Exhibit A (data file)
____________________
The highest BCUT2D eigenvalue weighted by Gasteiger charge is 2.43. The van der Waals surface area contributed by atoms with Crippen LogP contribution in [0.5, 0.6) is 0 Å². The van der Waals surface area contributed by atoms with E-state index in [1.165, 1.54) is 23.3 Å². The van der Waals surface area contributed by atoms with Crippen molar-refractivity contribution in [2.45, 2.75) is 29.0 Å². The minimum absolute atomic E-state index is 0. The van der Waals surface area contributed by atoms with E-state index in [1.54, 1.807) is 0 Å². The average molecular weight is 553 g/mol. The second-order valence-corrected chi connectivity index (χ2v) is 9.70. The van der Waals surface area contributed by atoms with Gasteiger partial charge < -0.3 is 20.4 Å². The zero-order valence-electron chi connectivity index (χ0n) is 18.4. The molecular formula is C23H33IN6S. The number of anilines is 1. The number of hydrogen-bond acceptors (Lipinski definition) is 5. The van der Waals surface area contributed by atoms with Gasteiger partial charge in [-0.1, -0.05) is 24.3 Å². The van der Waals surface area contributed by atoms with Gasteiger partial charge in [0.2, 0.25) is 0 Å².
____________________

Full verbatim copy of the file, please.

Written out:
The highest BCUT2D eigenvalue weighted by Gasteiger charge is 2.43. The van der Waals surface area contributed by atoms with Crippen LogP contribution in [0.5, 0.6) is 0 Å². The van der Waals surface area contributed by atoms with E-state index in [1.165, 1.54) is 23.3 Å². The van der Waals surface area contributed by atoms with Crippen molar-refractivity contribution in [2.45, 2.75) is 29.0 Å². The minimum absolute atomic E-state index is 0. The van der Waals surface area contributed by atoms with E-state index in [1.54, 1.807) is 0 Å². The average molecular weight is 553 g/mol. The second-order valence-corrected chi connectivity index (χ2v) is 9.70. The van der Waals surface area contributed by atoms with Gasteiger partial charge < -0.3 is 20.4 Å². The zero-order valence-electron chi connectivity index (χ0n) is 18.4. The molecular formula is C23H33IN6S. The number of anilines is 1. The number of hydrogen-bond acceptors (Lipinski definition) is 5. The van der Waals surface area contributed by atoms with Gasteiger partial charge in [-0.1, -0.05) is 24.3 Å². The van der Waals surface area contributed by atoms with Gasteiger partial charge in [0.2, 0.25) is 0 Å².